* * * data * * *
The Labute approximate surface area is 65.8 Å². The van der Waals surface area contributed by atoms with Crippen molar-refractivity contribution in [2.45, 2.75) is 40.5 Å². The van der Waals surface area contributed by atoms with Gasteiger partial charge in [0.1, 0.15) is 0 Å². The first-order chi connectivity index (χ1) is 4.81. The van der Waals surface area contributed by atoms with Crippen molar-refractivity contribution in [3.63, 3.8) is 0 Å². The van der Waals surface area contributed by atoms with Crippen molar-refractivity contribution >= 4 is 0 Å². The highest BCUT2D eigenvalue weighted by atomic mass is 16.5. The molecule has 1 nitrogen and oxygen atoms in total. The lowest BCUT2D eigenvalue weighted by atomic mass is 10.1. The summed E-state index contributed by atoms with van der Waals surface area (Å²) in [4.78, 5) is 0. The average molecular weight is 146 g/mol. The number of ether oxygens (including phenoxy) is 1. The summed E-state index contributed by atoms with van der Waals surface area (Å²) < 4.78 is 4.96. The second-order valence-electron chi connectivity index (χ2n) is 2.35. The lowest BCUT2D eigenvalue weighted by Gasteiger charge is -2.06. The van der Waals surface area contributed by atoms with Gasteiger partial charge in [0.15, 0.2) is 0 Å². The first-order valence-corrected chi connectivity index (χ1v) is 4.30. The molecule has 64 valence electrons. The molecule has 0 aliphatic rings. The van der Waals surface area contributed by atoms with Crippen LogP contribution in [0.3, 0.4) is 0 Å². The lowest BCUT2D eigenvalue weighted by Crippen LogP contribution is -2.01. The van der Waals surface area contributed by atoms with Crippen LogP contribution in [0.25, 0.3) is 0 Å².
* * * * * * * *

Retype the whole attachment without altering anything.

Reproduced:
The Labute approximate surface area is 65.8 Å². The van der Waals surface area contributed by atoms with Crippen molar-refractivity contribution in [2.45, 2.75) is 40.5 Å². The van der Waals surface area contributed by atoms with Gasteiger partial charge in [0.1, 0.15) is 0 Å². The first-order chi connectivity index (χ1) is 4.81. The van der Waals surface area contributed by atoms with Crippen molar-refractivity contribution in [3.63, 3.8) is 0 Å². The van der Waals surface area contributed by atoms with Crippen molar-refractivity contribution >= 4 is 0 Å². The highest BCUT2D eigenvalue weighted by atomic mass is 16.5. The molecule has 1 nitrogen and oxygen atoms in total. The lowest BCUT2D eigenvalue weighted by atomic mass is 10.1. The summed E-state index contributed by atoms with van der Waals surface area (Å²) in [4.78, 5) is 0. The average molecular weight is 146 g/mol. The number of ether oxygens (including phenoxy) is 1. The summed E-state index contributed by atoms with van der Waals surface area (Å²) < 4.78 is 4.96. The second-order valence-electron chi connectivity index (χ2n) is 2.35. The lowest BCUT2D eigenvalue weighted by Gasteiger charge is -2.06. The van der Waals surface area contributed by atoms with Gasteiger partial charge in [0.15, 0.2) is 0 Å². The first-order valence-corrected chi connectivity index (χ1v) is 4.30. The molecule has 64 valence electrons. The molecule has 0 aliphatic rings. The van der Waals surface area contributed by atoms with Crippen LogP contribution in [0.3, 0.4) is 0 Å². The lowest BCUT2D eigenvalue weighted by Crippen LogP contribution is -2.01. The van der Waals surface area contributed by atoms with Crippen LogP contribution in [0.25, 0.3) is 0 Å².